But why is that we never see the other side of the equation — the reality, the far more common experience — which is diet failure, weight regain, depression, shame, humiliation? Those results are experienced far more often (95% more often) than the almost-unprecedented, astronomical success like Arthur’s. Stories like Arthur’s are positive and inspirational, but they can also be dangerous and destructive. Most of us are not superheroes. Most of us are just normal, average people trying to do the best we can.
There is no shortage of TV shows with this message as well: shows like The Biggest Loser, where people are segregated in a weight loss community where weight loss and exercise are lived, breathed, walked and talked 24/7. It’s inevitable that in such an isolated, focused community, weight loss is bound to result. But situations like that are not reality. The average person can’t take a hiatus from life, sequester themselves in a weight-loss-obsessed community for six months to a year, and singlemindedly focus on weight loss. Average people have to work, pay bills, raise kids, maintain their homes. Those everyday obligations don’t leave much room for an intense focus on weight loss. Real life is just not as accommodating as so-called reality TV.
Yet videos like Arthur’s and shows like The Biggest Loser keep trying to convince us that the results these people attain are just as possible for us … and it is simply bogus.
Have you ever wondered why you never see videos about people chronicling their weight loss regain AFTER a massive weight loss? Have you ever wondered why there are no videos showing the fallout from diet failure — the desperate attempts to maintain weight loss, and the inevitable binging and yo-yoing that occurs after dieting? YET IT IS THE NORM. 95% of dieters inevitably gain the weight back.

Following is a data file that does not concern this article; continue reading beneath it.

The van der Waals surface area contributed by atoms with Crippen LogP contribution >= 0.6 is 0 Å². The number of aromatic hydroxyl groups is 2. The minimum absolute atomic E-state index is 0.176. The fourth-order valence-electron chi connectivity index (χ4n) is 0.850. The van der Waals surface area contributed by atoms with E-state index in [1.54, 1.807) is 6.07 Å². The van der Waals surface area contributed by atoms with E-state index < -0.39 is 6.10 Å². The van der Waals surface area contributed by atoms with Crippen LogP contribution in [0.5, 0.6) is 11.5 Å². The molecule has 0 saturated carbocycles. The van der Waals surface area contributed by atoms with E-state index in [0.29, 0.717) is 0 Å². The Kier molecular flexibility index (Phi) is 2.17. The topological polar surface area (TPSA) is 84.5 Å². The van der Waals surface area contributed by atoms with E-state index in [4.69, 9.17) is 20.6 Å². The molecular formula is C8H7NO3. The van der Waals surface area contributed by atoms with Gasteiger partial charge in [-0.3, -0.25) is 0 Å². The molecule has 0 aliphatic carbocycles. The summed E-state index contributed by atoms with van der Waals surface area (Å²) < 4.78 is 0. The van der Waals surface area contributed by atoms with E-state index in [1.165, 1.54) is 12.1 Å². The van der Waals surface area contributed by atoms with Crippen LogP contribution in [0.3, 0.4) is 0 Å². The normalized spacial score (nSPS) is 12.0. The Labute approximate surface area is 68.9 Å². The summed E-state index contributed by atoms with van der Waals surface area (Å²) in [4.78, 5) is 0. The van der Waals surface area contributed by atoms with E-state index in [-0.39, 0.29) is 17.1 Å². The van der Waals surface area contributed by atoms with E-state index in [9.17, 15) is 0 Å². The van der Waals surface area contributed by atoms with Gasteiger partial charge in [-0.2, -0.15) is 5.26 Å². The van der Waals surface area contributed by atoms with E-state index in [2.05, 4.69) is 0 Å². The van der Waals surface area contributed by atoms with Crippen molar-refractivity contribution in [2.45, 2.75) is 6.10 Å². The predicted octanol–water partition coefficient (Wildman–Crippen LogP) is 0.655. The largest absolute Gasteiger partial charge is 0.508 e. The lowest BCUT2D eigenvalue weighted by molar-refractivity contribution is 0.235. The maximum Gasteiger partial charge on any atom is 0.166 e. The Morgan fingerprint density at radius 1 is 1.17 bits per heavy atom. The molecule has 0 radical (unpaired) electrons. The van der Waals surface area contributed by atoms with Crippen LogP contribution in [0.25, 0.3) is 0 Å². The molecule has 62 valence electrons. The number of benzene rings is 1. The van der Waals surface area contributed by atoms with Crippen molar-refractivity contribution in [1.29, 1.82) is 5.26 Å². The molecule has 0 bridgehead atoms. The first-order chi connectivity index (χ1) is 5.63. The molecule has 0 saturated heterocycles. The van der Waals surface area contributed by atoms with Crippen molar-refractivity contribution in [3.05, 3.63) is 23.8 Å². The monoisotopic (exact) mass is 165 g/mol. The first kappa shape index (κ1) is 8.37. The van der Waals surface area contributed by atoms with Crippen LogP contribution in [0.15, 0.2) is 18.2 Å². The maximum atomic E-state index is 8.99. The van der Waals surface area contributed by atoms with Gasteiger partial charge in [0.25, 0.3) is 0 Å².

I wish I could go back in time and chronicle the suffering I went through when I regained the huge amount of weight I lost after a starvation diet. It would have been truly educational and inspirational as far as exposing the damage that dieting did to my body. You would have seen me struggling to get through each day without feeling like I was starving to death, panicking at every weigh-in when I saw the weight creeping back on, and frantically trying to control my rebelling body .. and having to deal with the feelings of failure, shame, and embarrassment on top of it all, when I found myself back at square one.
I wonder if anyone out there who has lost a huge amount of weight on a diet will be brave enough to make such a video. I suspect it will never happen, because it would simply be too depressing. Who’d want to chronicle their “failure” and put it on Youtube for everyone to see? But it happens to 95% of us … and seeing what someone goes through when weight is regained would be tremendously helpful. It might make some young person considering a diet give it a second thought, and thus avoid the inevitable weight loss/gain rollercoaster her whole life.
I’m not saying it’s wrong to try to lose weight. No one has the right to tell anyone what she should or shouldn’t do with her own body. I’m not begrudging Arthur’s success and trying to dissuade people from losing weight if that is their choice. But it’s extremely important to remember that Arthur’s results are rare. They are not the norm. It is counterproductive and potentially destructive to imply that his results are attainable by everyone.
Other inspirational videos could deliver a far more helpful message: Don’t bother getting on the diet train … concentrate on eating healthy and moving your body, but forego the boot camp mentality. You’re 95% more likely to be much happier in the long run.